As we have done in previous Lent and Advent seasons, we are again blogging our way through the Lenten Lectionary Texts. In this season, our prayer is that we will bless and inspire you in your walk between the Now and Not-Yet of the Kingdom. We pray that our meditations will be life-giving to you in your journey.
In this week’s #Lent14 posts, we are departing from the Lectionary and are turning instead to events during the life of Jesus that involved Dinner Parties. As we travel in Central Asia, one of the things that we are continually struck by is the amount of life that happens around the dinner table. In fact, in one Central Asian nation, we were told, “If I invite you for tea, we’re friends. Yet, when I invite you for food, we become family.” This week we are joined by four dear friends and pastors to our ministry who have agreed to offer a meditation for us.
Our guest blogger today is our dear friend, Charla Gwartney. Rev. Gwartney is currently serving as Senior Pastor at Memorial Drive United Methodist Church in Tulsa, Oklahoma. Her family is a great blessing to her…husband, Kurt and daughter, Elizabeth.
A Reading from the Gospel of John
There they gave a dinner for him. Martha served, and Lazarus was one of those at the table with him. Mary took a pound of costly perfume made of pure nard, anointed Jesus’ feet, and wiped them with her hair. The house was filled with the fragrance of the perfume. But Judas Iscariot, one of his disciples (the one who was about to betray him), said, “Why was this perfume not sold for three hundred denarii and the money given to the poor?” (He said this not because he cared about the poor, but because he was a thief; he kept the common purse and used to steal what was put into it.) Jesus said, “Leave her alone. She bought it so that she might keep it for the day of my burial. You always have the poor with you, but you do not always have me.”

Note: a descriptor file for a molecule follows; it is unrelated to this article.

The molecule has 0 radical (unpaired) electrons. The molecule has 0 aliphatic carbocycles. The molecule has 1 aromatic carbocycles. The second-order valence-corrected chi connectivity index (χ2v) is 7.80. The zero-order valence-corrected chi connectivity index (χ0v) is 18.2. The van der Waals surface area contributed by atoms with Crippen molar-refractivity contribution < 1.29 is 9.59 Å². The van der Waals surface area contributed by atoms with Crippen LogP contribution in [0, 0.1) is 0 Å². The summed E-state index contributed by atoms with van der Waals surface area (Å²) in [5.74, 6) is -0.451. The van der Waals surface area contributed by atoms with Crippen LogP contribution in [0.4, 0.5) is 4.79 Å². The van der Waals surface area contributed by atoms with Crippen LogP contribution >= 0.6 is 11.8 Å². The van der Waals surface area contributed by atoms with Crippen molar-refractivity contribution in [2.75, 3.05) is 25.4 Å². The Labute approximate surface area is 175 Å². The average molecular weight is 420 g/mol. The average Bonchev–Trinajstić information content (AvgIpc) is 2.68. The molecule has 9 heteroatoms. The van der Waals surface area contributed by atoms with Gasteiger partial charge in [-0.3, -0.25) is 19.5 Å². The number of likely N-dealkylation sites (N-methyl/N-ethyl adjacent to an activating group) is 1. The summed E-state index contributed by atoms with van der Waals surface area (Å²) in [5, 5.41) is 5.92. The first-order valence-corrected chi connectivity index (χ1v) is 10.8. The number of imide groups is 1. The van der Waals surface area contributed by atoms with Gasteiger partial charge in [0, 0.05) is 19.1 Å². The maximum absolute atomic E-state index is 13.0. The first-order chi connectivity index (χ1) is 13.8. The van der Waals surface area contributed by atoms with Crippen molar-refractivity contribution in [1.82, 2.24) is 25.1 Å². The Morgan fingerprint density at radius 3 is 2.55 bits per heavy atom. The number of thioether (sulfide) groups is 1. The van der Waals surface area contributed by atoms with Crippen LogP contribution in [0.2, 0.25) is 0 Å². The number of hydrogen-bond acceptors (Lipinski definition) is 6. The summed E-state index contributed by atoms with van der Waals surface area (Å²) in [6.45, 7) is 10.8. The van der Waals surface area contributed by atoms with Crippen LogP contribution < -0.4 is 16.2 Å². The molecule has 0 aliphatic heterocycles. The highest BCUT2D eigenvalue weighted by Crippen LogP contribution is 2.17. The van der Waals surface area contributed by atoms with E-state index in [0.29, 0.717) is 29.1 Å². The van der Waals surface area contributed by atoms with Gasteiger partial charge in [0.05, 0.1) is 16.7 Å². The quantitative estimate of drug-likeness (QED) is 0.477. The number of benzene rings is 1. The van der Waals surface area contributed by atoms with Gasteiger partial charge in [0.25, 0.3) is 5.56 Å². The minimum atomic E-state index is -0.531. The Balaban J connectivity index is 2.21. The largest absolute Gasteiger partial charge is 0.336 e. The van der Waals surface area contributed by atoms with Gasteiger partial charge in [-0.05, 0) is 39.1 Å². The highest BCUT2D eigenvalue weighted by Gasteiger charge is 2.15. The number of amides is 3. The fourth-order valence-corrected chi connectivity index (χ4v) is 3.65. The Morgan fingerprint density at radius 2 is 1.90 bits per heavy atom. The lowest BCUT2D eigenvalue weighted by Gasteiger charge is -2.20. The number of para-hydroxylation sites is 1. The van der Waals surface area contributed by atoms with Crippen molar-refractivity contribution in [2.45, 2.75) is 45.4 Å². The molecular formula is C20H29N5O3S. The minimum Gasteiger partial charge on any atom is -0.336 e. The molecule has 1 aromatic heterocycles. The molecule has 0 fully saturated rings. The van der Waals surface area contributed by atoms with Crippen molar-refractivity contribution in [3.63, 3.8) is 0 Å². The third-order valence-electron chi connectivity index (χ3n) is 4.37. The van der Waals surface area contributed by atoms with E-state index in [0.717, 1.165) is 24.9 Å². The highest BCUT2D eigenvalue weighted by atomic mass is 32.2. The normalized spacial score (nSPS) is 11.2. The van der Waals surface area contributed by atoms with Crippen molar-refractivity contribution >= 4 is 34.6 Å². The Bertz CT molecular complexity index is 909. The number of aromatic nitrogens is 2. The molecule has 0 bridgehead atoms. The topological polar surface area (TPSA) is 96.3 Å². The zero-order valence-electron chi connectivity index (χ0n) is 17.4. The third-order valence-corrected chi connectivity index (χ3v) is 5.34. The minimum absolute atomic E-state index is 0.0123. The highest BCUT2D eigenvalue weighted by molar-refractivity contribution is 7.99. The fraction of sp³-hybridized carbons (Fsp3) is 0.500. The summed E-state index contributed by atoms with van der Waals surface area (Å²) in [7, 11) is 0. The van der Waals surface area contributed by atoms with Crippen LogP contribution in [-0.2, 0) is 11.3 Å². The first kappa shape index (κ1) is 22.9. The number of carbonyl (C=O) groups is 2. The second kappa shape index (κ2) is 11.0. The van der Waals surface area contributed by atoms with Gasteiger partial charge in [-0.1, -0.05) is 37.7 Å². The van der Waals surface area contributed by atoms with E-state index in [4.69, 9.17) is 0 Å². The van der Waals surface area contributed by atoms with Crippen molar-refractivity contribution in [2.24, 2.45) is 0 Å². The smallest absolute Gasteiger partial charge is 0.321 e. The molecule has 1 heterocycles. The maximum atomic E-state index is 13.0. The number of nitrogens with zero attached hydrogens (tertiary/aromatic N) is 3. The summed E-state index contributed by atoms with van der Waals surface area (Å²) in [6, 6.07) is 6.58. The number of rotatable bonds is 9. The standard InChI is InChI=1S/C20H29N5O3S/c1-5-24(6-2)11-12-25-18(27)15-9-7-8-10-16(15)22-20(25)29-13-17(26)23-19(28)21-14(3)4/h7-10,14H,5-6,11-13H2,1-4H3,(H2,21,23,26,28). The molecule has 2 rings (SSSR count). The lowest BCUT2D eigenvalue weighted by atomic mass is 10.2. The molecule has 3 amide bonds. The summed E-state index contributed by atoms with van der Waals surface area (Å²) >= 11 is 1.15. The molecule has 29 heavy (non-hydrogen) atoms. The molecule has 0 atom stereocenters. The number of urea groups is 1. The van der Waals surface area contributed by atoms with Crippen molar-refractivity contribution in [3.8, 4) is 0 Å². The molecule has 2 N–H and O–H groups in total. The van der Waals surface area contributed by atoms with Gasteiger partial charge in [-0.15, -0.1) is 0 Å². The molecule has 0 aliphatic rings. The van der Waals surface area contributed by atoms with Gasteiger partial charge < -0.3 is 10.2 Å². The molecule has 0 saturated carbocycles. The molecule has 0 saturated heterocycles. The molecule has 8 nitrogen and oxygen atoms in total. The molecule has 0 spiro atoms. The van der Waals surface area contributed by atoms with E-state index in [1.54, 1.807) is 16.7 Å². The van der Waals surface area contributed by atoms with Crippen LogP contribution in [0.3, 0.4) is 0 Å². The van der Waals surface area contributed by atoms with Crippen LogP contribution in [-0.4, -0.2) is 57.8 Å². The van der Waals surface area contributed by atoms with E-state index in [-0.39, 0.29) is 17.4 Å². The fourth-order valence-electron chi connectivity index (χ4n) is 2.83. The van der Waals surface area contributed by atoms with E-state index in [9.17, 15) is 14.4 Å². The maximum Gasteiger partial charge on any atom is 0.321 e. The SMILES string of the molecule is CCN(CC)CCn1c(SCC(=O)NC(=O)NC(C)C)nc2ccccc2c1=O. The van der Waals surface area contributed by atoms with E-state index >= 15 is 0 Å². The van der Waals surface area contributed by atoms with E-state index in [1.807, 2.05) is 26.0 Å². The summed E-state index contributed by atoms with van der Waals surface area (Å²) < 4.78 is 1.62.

This is the Word of the Lord.
Anything can happen at the table. Have you noticed that? When people want to really visit, they go to a coffee shop to sit at a table together. When people know the conversation will be difficult, they go to dinner hoping the conversation will be less charged with conflict. When people want to celebrate, they invite people to the table where conversation often leads far into the night and where glasses are raised in toast after toast. I have seen relationships mended around a table. I’ve also seen words flow too freely and feelings get hurt around a table. I’ve seen life-changing announcements made around a table. And, I’ve experienced the everyday ordinary stuff of life become holy around a table. I’m telling you, anything can happen at the table.
What happens around the table in John 12:2-8, however, is absolutely the most extraordinary table event I’ve ever known about, save what happens around the table of the last supper. Lazarus and his two sisters invite Jesus to their home for dinner. In the preceding chapter, we find the story of Jesus raising Lazarus from the dead and learn that Jesus loves this family very much. They were important friends and followers. So, an invitation from this family would have been received with joy. Jesus knew that dinner here would include laughter, love and true fellowship. After all, Lazarus had just been raised from the dead and there would be lots to celebrate.